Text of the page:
Some 15 years or so ago I was in a meeting when a guy I hadn’t seen for years came in and, when it was his turn, had an outburst of anger and victimization and rage and futility and most of the other emotions falling under the purview of “pissed”. When the meeting ended I walked over to him, and before he could offer his haven’t seen you in a long time greetings, I said this to him: “Now what?”

Over the years sincdownloade then, when we have managed contact in person or through email or over the phone, those two words have invariably found their way into the conversation. Usually on his part. It’s something we ask each other, ask ourselves, remind ourselves – Okay, there’s all that, so Now what?

The phrase came to me this morning, early, in the recliner, thinking about Nice, France and France again and again and everywhere else over the planet where horror and humanity gone wrong has paid its hope-draining visits these last many years. Now what?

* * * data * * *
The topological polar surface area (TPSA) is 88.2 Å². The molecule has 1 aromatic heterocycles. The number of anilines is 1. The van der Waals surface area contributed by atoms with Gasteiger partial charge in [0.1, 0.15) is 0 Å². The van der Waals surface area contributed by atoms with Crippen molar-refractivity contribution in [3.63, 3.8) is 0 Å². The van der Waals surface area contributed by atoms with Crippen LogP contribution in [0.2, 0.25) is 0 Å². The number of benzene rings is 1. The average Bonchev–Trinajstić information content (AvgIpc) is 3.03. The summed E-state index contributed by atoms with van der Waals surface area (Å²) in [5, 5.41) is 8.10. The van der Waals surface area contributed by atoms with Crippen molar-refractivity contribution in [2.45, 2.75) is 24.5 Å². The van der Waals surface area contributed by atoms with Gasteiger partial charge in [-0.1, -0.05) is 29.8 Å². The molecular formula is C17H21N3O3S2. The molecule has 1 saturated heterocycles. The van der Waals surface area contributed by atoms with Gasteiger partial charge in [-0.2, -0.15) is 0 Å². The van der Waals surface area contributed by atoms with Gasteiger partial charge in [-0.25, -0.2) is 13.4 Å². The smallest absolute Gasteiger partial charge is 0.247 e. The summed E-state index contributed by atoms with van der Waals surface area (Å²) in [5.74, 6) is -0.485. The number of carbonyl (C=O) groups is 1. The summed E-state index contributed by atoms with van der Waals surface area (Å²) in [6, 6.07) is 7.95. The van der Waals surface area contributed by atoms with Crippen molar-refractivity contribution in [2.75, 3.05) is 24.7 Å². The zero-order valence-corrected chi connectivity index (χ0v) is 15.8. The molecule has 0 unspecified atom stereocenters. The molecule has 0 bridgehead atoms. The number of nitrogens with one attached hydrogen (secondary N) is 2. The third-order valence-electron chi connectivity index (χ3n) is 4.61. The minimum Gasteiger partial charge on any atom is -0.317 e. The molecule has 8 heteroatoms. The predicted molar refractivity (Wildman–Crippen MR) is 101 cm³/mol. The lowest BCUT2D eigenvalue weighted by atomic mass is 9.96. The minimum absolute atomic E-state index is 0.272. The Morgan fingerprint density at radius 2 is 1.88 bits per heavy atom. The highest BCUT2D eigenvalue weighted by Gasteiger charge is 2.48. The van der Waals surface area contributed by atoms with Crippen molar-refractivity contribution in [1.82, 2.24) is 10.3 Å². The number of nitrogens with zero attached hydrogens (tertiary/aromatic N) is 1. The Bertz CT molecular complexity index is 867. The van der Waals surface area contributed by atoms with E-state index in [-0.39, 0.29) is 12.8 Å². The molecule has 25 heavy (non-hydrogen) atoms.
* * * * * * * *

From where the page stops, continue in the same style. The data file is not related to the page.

I honestly gave some time in my head early last night, looking at but not really watching the news, to thinking dark thoughts, dystopian thoughts, those of an Enraged New World, where whole groups of people are scrutinized for the good of everyone else. I woke up and found myself in bad company, in fantasy bed with the likes of Newt Gingrich, certainly not wanting to be racial or racist in any way  – not in any way – just wanting a world where anyone is safe to go anywhere anytime, to rejoice in the sweet gift of life, and its promises of love and kinship and wonder and starting a business and chasing bliss and fresh breezes blowing along a tree-lined avenue.

Then this morning I had the thought that if I were 16 or 17 years old when I woke today, my desired career path would be as an agent with the FBI, with the CIA, with Homeland Security, with Interpol, with MI6, with la Surete, or something else, something better, like the agency Tom Cruise worked for in Philip K. Dick’s “Minority Report”. Where you get to see the crimes before they happen. Where you get to see someone getting into a large white truck in the hills above the ocean front in Nice, where you get to see into his head and see his thoughts, his intentions. And stop them before they happen. That would be good.